Funding aimed at tackling food poverty is being allocated to 26 projects across Scotland.

A total of £518,000 will be given to schemes including food banks in 17 local authority areas.

Deputy First Minister Nicola Sturgeon made the announcement during a visit to a food bank in Maryhill, Glasgow, which will receive almost £40,000.

It comes as charity the Trussell Trust said the number of people who used its food banks in Scotland between April 1 2013 and March 31 this year rose to 71,428 - a 400% increase.

The figure was five times the number of the previous year, and includes more than 22,000 children, it said.

In April, the Scottish Government announced a £1 million investment in food aid through the Emergency Food Fund. Half of that has already been allocated to the charity FareShare, which redistributes surplus food from retailers to charities.

Ms Sturgeon said the amount of people experiencing food poverty in Scotland is "simply not acceptable".

"Most people recognise that the increase in food bank use is directly linked to welfare reform and benefit cuts, and this fund is another example of what we are doing to mitigate the harmful effects of Westminster's welfare cuts. However, the impact is still being felt by the most vulnerable in our society," she said.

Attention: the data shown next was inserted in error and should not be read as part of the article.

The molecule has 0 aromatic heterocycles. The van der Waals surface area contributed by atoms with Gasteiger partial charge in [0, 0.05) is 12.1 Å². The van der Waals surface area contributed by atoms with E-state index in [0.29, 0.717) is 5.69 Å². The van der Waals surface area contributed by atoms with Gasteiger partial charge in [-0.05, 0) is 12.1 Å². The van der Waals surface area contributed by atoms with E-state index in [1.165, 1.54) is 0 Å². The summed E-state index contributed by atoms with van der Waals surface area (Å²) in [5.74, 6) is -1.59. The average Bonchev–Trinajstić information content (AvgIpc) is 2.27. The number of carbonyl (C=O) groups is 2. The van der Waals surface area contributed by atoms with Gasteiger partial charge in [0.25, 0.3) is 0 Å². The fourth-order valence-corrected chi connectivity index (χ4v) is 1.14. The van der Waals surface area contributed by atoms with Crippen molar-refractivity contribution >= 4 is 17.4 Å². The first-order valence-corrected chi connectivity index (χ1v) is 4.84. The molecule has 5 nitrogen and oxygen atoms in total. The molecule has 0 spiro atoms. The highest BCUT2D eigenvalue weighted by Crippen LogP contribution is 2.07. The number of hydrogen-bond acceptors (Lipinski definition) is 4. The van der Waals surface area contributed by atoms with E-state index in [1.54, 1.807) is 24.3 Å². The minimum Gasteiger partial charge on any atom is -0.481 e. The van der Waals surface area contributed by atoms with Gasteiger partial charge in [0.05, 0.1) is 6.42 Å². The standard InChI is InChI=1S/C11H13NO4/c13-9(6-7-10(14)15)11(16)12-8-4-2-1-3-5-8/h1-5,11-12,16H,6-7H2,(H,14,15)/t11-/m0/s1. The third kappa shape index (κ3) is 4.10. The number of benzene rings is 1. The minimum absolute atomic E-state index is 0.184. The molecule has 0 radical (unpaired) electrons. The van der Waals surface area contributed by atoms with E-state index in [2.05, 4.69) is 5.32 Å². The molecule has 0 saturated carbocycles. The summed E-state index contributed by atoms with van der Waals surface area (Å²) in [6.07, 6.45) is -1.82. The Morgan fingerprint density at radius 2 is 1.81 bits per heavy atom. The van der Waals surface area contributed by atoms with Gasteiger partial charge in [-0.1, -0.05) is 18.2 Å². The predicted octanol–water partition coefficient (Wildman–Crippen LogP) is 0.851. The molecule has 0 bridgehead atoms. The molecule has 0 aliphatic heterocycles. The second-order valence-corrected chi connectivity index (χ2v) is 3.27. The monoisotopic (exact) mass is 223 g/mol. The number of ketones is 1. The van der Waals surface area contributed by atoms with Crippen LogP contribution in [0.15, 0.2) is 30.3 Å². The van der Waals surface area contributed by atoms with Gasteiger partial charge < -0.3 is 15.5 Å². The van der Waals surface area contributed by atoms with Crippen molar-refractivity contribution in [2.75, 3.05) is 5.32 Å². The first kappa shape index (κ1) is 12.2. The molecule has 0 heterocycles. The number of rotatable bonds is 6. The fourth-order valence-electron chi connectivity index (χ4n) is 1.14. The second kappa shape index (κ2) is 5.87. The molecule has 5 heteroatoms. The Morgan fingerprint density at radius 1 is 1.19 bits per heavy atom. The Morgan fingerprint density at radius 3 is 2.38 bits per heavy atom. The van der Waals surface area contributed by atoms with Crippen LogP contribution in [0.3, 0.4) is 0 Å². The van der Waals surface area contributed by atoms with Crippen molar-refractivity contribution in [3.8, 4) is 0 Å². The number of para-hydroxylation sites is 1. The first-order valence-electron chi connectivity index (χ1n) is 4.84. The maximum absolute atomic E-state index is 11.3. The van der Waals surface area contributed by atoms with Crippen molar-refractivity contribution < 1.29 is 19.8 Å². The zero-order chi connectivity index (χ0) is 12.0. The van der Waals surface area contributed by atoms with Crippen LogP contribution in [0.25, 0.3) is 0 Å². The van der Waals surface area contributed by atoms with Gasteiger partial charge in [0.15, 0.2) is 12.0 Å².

"One million people in Scotland are now living in relative poverty after housing costs, including more than 200,000 children. What is even more worrying is that 70% of the welfare cuts are still to come - Scotland will see its welfare budget reduced by over £6 billion by 2015/16. And some estimates suggest that up to 100,000 more children could be living in poverty by 2020 if we continue with Westminster policies.

"It is vital that we gain the full powers of independence in order to build a better Scotland - one that protects people from poverty and helps them fulfil their potential in work and life."

Labour's Jackie Baillie said: "Nicola Sturgeon today admitted that there would be food banks in an independent Scotland but ruled out taking effective measures to tackle the causes of food banks such as increased tax rises for the rich.

"Well, we in the Scottish Labour Party are more ambitious for Scotland than that. The Nationalists do not have a credible or costed plan for welfare in a separate Scotland. Scottish Labour will remove the need for food banks and we will build a fairer Scotland by restoring the 50p tax rate for people earning more than £150,000 a year.

"Warm words from Nicola won't end poverty. The only thing the SNP have said about tax is that they will cut corporation tax lower even than (Chancellor) George Osborne for big business and bankers. People know that you cannot have Scandinavian-style welfare on US levels of taxation.

"We know that there will be more austerity with independence and the poorest will end up being hit the hardest. If the people of Scotland say no thanks, we can then concentrate on the real issues which face the people of Scotland."

The Poverty Alliance welcomed the funding announcement but said the underlying causes of food poverty need to be addressed.

Director Peter Kelly said: "Both governments need to re-think how we support people so that no one is left without enough money to provide food for their family in 21st century Scotland."